Untangling the End-of-Year Knot if Perspective is Lost

As year-end looms and you work to meet the year’s final goals, here are two of many possible scenarios.
1. You are GOOD for the finish line.
You have the right time, money, energy, attention, skills and other resources you need to get the job done.
2. You are HOPING miracles are real…because you need one now.
In this case, priorities may be unclear, or absent.
Resources may be limited, or poorly aligned with your goals.
Skills, knowledge or experience available to get the job done may be less than what you know now is necessary to be successful, at least the way this year has worked out.
If you’re in that hoping-for-a-miracle end-of-year situation, well, remember that you’re not alone.
Many people and teams are discovering the same thing at this point in the year, like it or not.
Sometimes circumstances and priorities in life get all tangled up, and you can start to feel overwhelmed. 
And when a deadline is looming – like year-end – the situation only seems worse.
You can improve next year’s plans.
You can improve next year’s implementation.
For now, focus on doing the best you can in the situation you have.
What, then, can you do to untangle the knot and get as much done as possible, as well as possible, before the end of the year is here?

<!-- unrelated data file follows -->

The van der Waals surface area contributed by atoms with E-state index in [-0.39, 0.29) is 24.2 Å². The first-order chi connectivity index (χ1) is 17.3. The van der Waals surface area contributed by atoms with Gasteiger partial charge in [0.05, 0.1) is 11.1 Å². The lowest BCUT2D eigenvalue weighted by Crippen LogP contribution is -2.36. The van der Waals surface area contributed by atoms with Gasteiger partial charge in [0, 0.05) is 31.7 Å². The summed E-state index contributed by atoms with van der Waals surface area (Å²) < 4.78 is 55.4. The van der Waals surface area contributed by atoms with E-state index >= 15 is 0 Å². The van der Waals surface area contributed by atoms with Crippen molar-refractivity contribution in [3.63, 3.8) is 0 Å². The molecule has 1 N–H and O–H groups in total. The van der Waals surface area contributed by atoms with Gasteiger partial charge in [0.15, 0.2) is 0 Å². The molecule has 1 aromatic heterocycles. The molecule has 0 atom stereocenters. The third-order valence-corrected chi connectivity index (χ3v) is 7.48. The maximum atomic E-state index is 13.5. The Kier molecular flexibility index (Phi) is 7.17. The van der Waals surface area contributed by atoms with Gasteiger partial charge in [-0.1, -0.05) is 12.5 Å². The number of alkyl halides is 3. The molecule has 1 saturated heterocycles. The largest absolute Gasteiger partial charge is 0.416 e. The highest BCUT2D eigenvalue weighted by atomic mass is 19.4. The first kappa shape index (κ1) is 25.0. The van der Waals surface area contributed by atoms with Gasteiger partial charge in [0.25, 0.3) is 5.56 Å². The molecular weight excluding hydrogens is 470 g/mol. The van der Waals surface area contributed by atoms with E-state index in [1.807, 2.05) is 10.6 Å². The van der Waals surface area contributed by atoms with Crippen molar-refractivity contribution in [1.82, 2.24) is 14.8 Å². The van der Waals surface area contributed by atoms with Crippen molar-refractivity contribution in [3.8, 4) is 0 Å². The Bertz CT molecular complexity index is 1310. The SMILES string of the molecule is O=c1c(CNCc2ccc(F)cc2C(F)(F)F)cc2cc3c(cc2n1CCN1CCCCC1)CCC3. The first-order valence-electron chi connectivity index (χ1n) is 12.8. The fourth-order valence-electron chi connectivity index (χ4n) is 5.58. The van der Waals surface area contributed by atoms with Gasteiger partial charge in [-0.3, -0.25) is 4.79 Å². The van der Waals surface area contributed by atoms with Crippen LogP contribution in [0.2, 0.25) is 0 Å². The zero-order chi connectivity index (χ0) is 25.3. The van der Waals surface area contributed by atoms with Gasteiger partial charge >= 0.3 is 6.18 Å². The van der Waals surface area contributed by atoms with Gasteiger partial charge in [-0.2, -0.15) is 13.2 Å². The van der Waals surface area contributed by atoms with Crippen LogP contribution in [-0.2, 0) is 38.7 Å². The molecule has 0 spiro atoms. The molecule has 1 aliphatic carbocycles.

Here are a few ways to tighten your focus and increase your chances of success:

1. Remember – or get clear about – what your goal is.
2. Recall who you’re doing your work for, and what they consider success to be.
3. Get out your map (or, more likely, project plan) leading you to to the finish line.
4. See if it still makes sense, and if not, adjust it so it will work in present circumstances.
5. Figure out where you are on that map or project plan.
6. See and take the next most natural, most obvious step.
7. Repeat as needed.
And all of that is easy to say…but sometimes hard to do.
Wires can just get crossed, and the primary target lost in the confusion, disarray or shuffle.
When that happens find ways to go back to square one to review and recharge, renewing your strong sense of your target, purpose and path there.
Let extraneous things fall away, and focus your attention, resources and energy on what’s most important.
Here are just a few simple things that may help you regain perspective:
– Give yourself a break. Take a drive.
Sometimes when you see your office, home or city in the rear view mirror, perspective “magically” returns. Distance and movement away from present circumstances can bring much-needed perspective.
– Give yourself a break. Take a walk.
The same perspective-gaining principle applies here, except that you’re getting the big picture from nature, and immersion in it, even briefly.
jan@jgrichardsresults.com' About Jan Richards

Principal of J. G. Richards Consulting, Jan helps companies improve profitability and revenue as they decrease business complexity and costs. This occurs in many ways, including: streamlining business operations; project management for major change and process improvement teams; coaching leaders of major change programs; creating long-range visions and strategic plans. A WIC Board member, Jan oversees WIC's strategic initiatives and mentoring programs.

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